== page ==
A GUIDE TO NAILING THAT PUBLISHER PITCH

Guest blog by Jay Powell and James Barrell. 

When you’re meeting a publisher face to face or through a video call in one of our indie game business events, you need to be ready to tell all crucial information about your game and answers certain questions. The publisher needs to be confident that this is the game you’re actually building, not a game in idea stage you want funded. In this blog I will inform you what questions to expect and how to present yourself and your game in a professional way.

Be Professional

Yes, probably your overall goal is to make a fun game, but this is also business. The goal here is to get published, so make sure to act professionally. If you want your game and your company to be taken seriously, you need to take these meetings seriously: Be on time, be presentable and be sharp.

We as an industry don’t fit well into the normal corporate dress codes.  What constitutes “business casual” in games?  If in doubt, look at the presenters at the press events we see at E3 and other shows.  You are meeting with publishers, the “suits” of the industry.  You will have meetings with teams that are dressed in business suits, and you’ll have meetings with teams in jeans and t-shirts.  Be who you are, but be aware of your audience.  Do the basics, shower (yes, I need to say that) and make sure you don’t have stains on your shirt or jacket.  When it comes to the clothes I recommend a collared shirt or a nice t-shirt with a jacket.  If you aren’t comfortable wearing an outfit to a nice restaurant, don’t wear it to a business meeting.

Know Who You Are Dealing With

Do your due diligence on the company and understand the titles that they have published in the past.

  • Check the company’s website for submission guidelines.
  • Make sure you know the publisher’s submission rules and clauses.
  • Sites such as SteamSpy, MetaCritic and App Annie can help you understand what the publisher does best.

The Elevator Pitch

A pitch could be a casual, written introduction you send via email, or an upbeat 10-second verbal presentation while waiting in line for coffee. No matter the method of delivery, your pitch should cover the following four points.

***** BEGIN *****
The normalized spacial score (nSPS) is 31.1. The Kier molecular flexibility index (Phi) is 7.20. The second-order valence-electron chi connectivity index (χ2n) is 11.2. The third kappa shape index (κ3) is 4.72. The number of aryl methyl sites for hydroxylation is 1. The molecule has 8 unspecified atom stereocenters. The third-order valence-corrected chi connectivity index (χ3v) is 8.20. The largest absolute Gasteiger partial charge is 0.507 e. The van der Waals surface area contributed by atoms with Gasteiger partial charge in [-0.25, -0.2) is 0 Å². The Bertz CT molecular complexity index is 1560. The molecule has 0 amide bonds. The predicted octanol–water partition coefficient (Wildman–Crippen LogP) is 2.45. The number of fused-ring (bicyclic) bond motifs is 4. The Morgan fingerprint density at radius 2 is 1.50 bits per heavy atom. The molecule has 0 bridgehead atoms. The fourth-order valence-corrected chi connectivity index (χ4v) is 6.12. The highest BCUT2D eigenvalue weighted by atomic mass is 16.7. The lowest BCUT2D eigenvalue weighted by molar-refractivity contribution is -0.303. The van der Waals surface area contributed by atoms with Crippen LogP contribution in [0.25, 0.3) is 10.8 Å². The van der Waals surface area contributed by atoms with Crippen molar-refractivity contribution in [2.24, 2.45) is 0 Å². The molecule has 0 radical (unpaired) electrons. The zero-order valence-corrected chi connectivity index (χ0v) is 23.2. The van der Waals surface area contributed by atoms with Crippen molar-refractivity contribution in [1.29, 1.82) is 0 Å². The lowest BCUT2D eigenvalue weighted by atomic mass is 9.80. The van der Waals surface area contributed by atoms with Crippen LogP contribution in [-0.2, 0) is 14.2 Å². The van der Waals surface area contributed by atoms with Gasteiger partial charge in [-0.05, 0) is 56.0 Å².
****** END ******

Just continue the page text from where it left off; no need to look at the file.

• Sell yourself and your experience. “I’ve worked with global publishers and developers for over 20 years.”
  • State your business goal. “We put great games and technology in the hands of great teams.”
  • Identify a pain point and back it up with data. “I understand you’ve pitched to two dozen companies, but we track over 4,000 developers and another 500+ publishers”
  • Explain how you will fix it. “Our decades of experience, backed with data from the industry, ensure that we know the companies our clients are looking for.”

Know Your Game

This should go without saying, but you will be amazed at how many people working on a game do not honestly know what the core concept or the core game loop of their own game is. You should be able to recite the design of your game to everyone and anyone at any time. It shouldn’t be based upon ‘I was thinking’ or ‘I am pretty sure’, it should be based upon the game itself: don’t pitch an idea; pitch the game. Know your game, know the audience, be confident in why your project is cool, who your team is, what makes your game original or unique, what it can be compared to, what the project status is and determine the approximate release date.

Know Your Dates

With any development life cycle, there are dates when elements of that cycle are expected to be done. You need to know the dates of your major milestones even though you might have only a vague idea of when the game is coming out. You aren’t the only one chasing a date, the publisher needs to know when you expect the game to ship as they also have internal timelines that need to be reckoned with. A good starting point is to know your Alpha/Beta/Release Candidate and Gold Candidate dates.

Know Your Competition

So what sets your game apart? It is vital that you know your competition from different points of view. How is your game different than X? If you game does compare to X, how did that game do on the market? What other titles are coming out in the same time windows as yours? Knowing the answers to these questions convinces the publisher that you understand the market and know the risks. 

The Long Run

When talking to publishers, keep in mind that they aren’t just focusing on the game, but also looking at the team behind the project. They are going to ask questions about you, your team and what you have shipped. If they feel this game will be a success, then they aren’t going to just publish with you once. They want a developer that they can work with in the long run.

Now get out there and pitch your game!  And don’t screw it up!  But if you do, learn from it, roll with it, and make it better the next time!

You can find out more about The Powell Group at their website: www.powellgroupconsulting.com. Jay also hosts the Indie Game Business show available on YouTubeTwitch, or your favorite podcast app. Indie Game Business also produces an online business networking event where you can meet with hundreds of game companies over a course of two days without having to travel.


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